The wake-up call comes at – ugh! – 0445 Wednesday morning. It is raining and grey when we board our 0630 flight from Sarajevo to Zagreb, raining and grey when we land in Zagreb, still raining and grey when we pick up our rental car from the parking garage, raining and grey for 6 of the 7 hour drive south to Dubrovnik. The sun shows up as we hit the coast. Finally!
Our worries about driving the rental car in Bosnia resurface when we realize there is a 20 km stretch of coast north of Dubrovnik that belongs to Bosnia. We take our chances. Bosnian customs is not even open for business! We whiz through. Great relief!
Southern Croatian is Game of Thrones land: rocky, harsh, big. And, as it turns out, the show is filmed here in various locations around Dubrovnik. There is a tour dedicated to those sites. Not being fans of the show, we pass on the tour.
This is southern Dalmatia, the strip of Croatia that lies along the Adriatic Sea. At 42 degrees latitude it is subtropical. Palm trees, olive groves, grapes, pomegranates. Farmstands appear beside the road.
The Hotel Tirena – https://www.valamar.com/hr/hoteli-dubrovnik/tirena-hotel – is advertised as 3 stars. I’ve recently learned that in the Balkans it is advisable to subtract a star to get the North American equivalent. But I’d give the Tirena a solid 2.5 stars. It is clean and the buffet breakfast more than satisfying. More like lunch. Craig’s happy. The price is a bit out of line but Croatia is hot and Dubrovnik is its crown jewel. A UNESCO world heritage site, it is one of the most visited sites in Europe.
We set off on foot the first morning and walk to the old city, through a neighbourhood of graceful villas on the waterfront. Hardly any people and we start to diss all of the complaints we’ve heard about how crowded Dubrovnik is. Then we get to the gate of the historic centre. Yikes!! We are definitely not the first ones here. A friend had sent a CNN video clip a few weeks ago and it is very apropos.
We join a walking tour with a lovely guide whose name I have forgotten, but let’s just call her Zendaya. Yes, she is that lovely. Craig is enthralled with all she has to say. Zendaya tells us that today is quiet, not many tourists, we should see it in the summer. Oh, and it is not too hot either. This past August it was 40 degrees for weeks on end. All of a sudden the sun and the crowd don’t seem as intense.
Our expectations about Dubrovnik have been lowered by friends who have been here and have told us it is crowded and over-rated. Maybe that is why we are rather smitten with the narrow alleys, grand churches, tasteful restaurants, views of the sea, and the wall. We spend one morning just walking on the wall. After a trip up the cable car for unsurpassed views of the old city, the port, the forts and the Adriatic.
Dubrovnik is at the southern tip of Croatia, where it borders Montenegro. Over the years it has been occupied by Romans, Venetians, Ottomans, Napoleon, and the Austro-Hungarians. As part of Croatia, and Yugoslavia, it was communist for most of the 20th century. As well, it has endured several devastating earthquakes and fires. The city was under siege for 8 months during the war with Serbia. The most recent invasion comes from Hollywood. Game of Thrones, Star Wars, Robin Hood – and soon the new James Bond movie – are filmed here. Dubrovnik knows how to survive!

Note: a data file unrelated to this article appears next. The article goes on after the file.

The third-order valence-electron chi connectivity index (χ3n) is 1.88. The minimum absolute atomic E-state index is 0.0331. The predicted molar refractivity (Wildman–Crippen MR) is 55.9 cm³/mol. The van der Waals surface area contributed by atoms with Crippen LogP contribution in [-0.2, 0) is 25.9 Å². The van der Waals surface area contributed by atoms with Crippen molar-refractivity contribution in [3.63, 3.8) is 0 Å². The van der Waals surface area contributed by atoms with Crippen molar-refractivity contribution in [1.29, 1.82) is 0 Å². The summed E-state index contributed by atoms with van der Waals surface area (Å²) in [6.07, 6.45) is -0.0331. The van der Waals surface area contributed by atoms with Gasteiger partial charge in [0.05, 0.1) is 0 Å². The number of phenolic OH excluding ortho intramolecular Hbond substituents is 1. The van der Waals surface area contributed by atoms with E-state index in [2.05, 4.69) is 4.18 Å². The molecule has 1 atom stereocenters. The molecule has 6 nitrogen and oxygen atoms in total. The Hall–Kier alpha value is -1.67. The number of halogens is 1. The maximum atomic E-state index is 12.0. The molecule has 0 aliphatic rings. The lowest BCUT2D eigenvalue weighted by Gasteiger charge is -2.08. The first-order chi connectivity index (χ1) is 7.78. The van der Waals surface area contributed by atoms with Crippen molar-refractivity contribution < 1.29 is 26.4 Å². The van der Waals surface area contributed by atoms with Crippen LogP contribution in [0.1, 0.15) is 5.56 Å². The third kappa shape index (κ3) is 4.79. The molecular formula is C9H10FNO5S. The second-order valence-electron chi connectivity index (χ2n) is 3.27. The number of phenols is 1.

We have been wondering along the way on this trip: where are all the cats? We both recall, from previous trips to Europe, hundreds of cats, especially in the evenings at the restaurants. Apparently they’ve all moved to Dubrovnik. There are several resident at our hotel and in the old city we come across a cat refuge complete with little cat houses, food and water bowls, and a donation box. I take photos an give pets while Craig leaves some cash.
Three days here gives us enough time to explore the ‘hood our hotel is in, Babin Kuk, as well as the one adjacent, Lapad. We are about as far from the old city as possible, but it is a short bus ride and the bus stop is directly in front of the hotel. We are perched high on a hill with great views of the sea. We can see when a new cruise ship arrives! Bringing more tourists! The hotel pool is a welcome reprieve from the heat and crowds of central Dubrovnik. Late afternoon is a perfect time to have a swim before collapsing on a lounger.
Rather than dine in one of the pricey places up here on our hill, we’ve taken to buying dinner from the local mini-mart. Olives, cheese, ham, a bottle of the local red and we’re good to go on our little balcony with the sea view. The only problem is the bread. It’s not great. So we’ve reverted to the habits of our youth. We steal it at lunch. Picture it: a couple of seniors on a leafy terrace, eating their seafood salad and stashing slices of baguette into their bags.
Lapad is a beachy suburb that we walk to via a seaside path, passing hotel infinity pools and cafes. Strictly 5 star. A few private villas. A small rocky beach where the locals hang out.
Closer to home a path leads down to the sea and a cozy beach club. Rather than pay the exorbitant $25 for a lounge chair, we find a palm tree and a free patch of sand. The water is warmer than that in the hotel’s unheated pool! As we bob around, all manner of boats cruise by. At the end of September and even though it is Saturday, it is blissfully uncrowded and peaceful. Aaahhhhh!
As I write, Micheal Buble’s “Home” is playing in the cafe below our room. The song pulls a heart string, for sure. But we’re not quite ready for home. We still have a week to meander up the coast, through the islands, back to Venice.